Most helpful critical review
176 of 192 people found the following review helpful
Touch interface, faster performance, business subscription may have better value
on January 29, 2013
It has been 10 years since the new versions of office documents (docx, pptx etc) were introduced. For better or worse, Ribbon interface is here to stay. Is there something new that Microsoft can bring to the table?
I write as a sole proprietor who has been using Office 365 Enterprise for half a year. I installed Office 2013 RTM (i.e. final version) about a month earlier than the official release in late January 2013. My review will answer 1) why and who should upgrade to Office 2013 and 2) which version (Home & Business, Pro, Office 365 Home Premium, Small Business or Enterprise) to choose.
For Q1 (who should and why upgrade), my short answer is: upgrade if you are: a) using a touch computer; b) you own several computers and use all of them to edit the same documents; c) you are running on a slow computer and wants some extra speed. Otherwise there is no need to upgrade from 2007/2010. 2003 users will have to decide whether they want to make the switch to Ribbon.
1A - Using a touch computer
I own a Samsung ATIV Smart PC Pro, a Windows 8 Pro tablet. Office 2013 automatically recognizes the touchscreen and increases the spacing between icons for me. Frankly the increased spacing is not much use on my 11.6 inch display as mis-clicks are still frequent. I still resort to the built-in pen for clicking the small icons (Save, undo etc).
More importantly, the new version supports gestures such as pinch to zoom and flicking the screen to scroll. This, together with Windows 8 Pro, make touch experience almost bearable on a PC.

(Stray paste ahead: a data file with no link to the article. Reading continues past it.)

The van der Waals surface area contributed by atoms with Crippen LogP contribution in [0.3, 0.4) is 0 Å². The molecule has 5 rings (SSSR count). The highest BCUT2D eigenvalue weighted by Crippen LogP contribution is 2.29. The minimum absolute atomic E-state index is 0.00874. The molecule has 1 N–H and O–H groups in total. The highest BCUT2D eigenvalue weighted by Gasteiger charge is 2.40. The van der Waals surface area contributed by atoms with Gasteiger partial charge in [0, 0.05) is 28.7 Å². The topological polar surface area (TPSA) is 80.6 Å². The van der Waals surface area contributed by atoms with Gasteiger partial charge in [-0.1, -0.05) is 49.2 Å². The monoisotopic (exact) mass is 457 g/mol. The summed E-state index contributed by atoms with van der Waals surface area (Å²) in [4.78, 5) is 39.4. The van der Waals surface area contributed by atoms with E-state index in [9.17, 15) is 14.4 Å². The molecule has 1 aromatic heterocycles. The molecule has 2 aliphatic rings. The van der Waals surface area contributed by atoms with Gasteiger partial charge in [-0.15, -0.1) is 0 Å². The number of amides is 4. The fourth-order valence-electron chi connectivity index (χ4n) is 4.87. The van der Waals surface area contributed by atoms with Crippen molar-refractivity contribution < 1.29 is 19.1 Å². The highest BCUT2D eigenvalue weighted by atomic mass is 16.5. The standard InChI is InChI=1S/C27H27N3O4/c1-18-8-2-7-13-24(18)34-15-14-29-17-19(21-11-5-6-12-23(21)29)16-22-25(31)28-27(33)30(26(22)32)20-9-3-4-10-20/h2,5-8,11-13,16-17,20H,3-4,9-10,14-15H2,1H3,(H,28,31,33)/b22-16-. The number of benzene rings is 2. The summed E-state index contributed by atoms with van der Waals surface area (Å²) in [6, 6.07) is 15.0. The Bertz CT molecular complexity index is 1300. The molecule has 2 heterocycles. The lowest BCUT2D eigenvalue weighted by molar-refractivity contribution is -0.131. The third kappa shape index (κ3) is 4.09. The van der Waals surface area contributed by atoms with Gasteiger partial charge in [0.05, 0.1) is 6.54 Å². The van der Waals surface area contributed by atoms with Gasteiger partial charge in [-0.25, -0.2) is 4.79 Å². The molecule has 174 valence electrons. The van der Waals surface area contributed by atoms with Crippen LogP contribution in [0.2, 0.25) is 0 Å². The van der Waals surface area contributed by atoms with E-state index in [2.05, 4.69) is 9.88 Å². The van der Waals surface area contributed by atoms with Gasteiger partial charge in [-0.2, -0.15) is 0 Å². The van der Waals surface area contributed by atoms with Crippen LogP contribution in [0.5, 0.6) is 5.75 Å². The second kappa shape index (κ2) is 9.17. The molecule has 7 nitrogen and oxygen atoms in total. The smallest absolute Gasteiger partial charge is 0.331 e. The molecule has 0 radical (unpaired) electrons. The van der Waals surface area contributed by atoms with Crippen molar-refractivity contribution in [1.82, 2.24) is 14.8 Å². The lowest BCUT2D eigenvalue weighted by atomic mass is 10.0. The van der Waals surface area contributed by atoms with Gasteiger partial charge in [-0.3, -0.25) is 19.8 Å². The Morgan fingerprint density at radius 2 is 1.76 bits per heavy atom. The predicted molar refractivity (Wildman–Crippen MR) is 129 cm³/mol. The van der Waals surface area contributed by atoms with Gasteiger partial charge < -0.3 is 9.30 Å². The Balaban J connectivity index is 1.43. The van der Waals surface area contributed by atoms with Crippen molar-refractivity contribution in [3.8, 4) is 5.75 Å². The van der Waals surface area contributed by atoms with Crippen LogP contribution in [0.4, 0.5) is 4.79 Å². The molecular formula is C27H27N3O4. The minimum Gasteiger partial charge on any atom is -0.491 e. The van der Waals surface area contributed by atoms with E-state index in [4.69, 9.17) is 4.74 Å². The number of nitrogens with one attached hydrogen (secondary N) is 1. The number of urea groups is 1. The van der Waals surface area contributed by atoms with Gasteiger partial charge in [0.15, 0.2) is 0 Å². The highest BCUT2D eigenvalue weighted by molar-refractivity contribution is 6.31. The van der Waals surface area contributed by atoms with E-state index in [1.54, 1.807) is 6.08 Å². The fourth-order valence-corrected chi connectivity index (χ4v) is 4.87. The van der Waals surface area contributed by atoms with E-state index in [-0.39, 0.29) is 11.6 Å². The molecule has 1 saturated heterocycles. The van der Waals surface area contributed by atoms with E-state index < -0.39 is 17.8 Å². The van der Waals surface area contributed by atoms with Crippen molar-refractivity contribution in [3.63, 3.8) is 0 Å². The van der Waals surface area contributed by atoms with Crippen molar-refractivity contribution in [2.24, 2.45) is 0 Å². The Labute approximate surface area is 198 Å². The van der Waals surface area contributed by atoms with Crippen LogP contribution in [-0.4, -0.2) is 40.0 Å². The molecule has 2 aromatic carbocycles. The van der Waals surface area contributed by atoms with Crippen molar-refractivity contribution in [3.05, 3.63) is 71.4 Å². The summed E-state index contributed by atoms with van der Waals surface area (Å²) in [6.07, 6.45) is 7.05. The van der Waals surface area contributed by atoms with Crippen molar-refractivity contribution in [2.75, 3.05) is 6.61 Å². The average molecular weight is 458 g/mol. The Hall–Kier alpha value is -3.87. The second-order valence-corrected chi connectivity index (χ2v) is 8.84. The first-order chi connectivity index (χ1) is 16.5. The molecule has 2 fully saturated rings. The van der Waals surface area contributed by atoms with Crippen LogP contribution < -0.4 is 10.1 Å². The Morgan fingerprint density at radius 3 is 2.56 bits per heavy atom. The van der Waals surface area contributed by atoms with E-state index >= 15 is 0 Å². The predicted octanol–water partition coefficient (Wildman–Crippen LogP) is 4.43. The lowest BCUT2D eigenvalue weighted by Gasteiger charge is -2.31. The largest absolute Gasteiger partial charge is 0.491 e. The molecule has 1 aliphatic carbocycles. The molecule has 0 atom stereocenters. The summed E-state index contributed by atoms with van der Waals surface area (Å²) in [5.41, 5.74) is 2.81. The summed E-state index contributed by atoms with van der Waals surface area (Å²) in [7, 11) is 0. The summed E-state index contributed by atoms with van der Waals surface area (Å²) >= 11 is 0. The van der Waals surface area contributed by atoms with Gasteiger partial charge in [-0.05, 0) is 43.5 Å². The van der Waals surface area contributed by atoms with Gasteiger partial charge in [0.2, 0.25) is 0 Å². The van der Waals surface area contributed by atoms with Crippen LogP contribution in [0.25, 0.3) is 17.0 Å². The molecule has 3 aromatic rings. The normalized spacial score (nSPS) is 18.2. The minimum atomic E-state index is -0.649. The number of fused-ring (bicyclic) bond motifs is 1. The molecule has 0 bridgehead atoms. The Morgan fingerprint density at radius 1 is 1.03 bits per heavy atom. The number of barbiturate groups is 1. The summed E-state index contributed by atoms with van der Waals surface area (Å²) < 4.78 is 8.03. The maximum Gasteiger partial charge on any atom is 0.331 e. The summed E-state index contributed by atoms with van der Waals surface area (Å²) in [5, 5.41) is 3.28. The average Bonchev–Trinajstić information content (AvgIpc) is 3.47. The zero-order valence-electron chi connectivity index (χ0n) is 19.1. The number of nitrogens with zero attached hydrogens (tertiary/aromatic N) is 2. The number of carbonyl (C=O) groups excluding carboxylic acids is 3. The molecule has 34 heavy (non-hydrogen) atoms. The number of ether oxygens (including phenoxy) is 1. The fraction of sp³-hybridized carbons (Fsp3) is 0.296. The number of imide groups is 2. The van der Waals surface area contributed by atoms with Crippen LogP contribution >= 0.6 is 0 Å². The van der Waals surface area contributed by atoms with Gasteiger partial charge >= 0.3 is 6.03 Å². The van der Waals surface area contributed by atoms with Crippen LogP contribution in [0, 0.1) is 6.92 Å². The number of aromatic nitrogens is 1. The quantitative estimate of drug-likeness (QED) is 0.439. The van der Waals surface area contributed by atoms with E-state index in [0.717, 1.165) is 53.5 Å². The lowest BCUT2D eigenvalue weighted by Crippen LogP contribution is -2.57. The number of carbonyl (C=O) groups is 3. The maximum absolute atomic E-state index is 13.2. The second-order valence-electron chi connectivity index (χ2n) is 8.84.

Of course, to truly take advantage of Office 2013's touch function, you also need Windows 8. The on-screen keyboard in Windows 8 is simply better than the one in Windows 7. The most important improvement is the maximize icon next to the X button of the keyboard. Press it, and the keyboard becomes "one with the taskbar". The app will not occupy the space beneath the keyboard and make itself inaccessible (because the keyboard floats above it).
Word now supports a Reader mode, which is HUGELY useful and makes me want to convert all my ePub to word documents. The idea is simple: Word reflows the text to single column/double columns while maintaining certain formatting like italic, fonts, highlighting etc and discarding others (tabs, line spacing for example). This is similar to what we experience from other eReaders (Amazon Kindle, ePub readers etc). The great thing about reading document in Word 2013 is that you can save your annotation directly on the file - there is no need to worry about syncing annotation. Contrast this to reading ePub - each software saves its own annotation file that cannot be easily read by another software.
1B - Multiple computers, one document
Having multiple computers is both a blessing and a curse. Nothing beats turning off your office computer and take an early leave, knowing that whatever you failed to complete can be finished at home. However it is a nightmare to learn that the document (or the newest version of it) is not available when you arrive at home.
There are many ways to transfer files from office to home, from the tedious (USB, manual or software assisted) to the care-free (dropbox automatic sync). Your organization may or may not allow USB drives (for good reasons). Dropbox requires administrative privilege which 99% of the working force do not have. With Office 2013 you have a third option - save to your own Skydrive. If you purchase the non-subscription version, you get 7GB space of Skydrive, Office 365 Home Premium gives you 27GB. For the business version, storage depends on the base subscription and add-on plans. Skydrive is like a USB stick that connects to your computer through the Internet. You can create folders, save files, read files, delete files just as you would on a USB stick. The difference is that it is always available as long as you have connection to the Internet.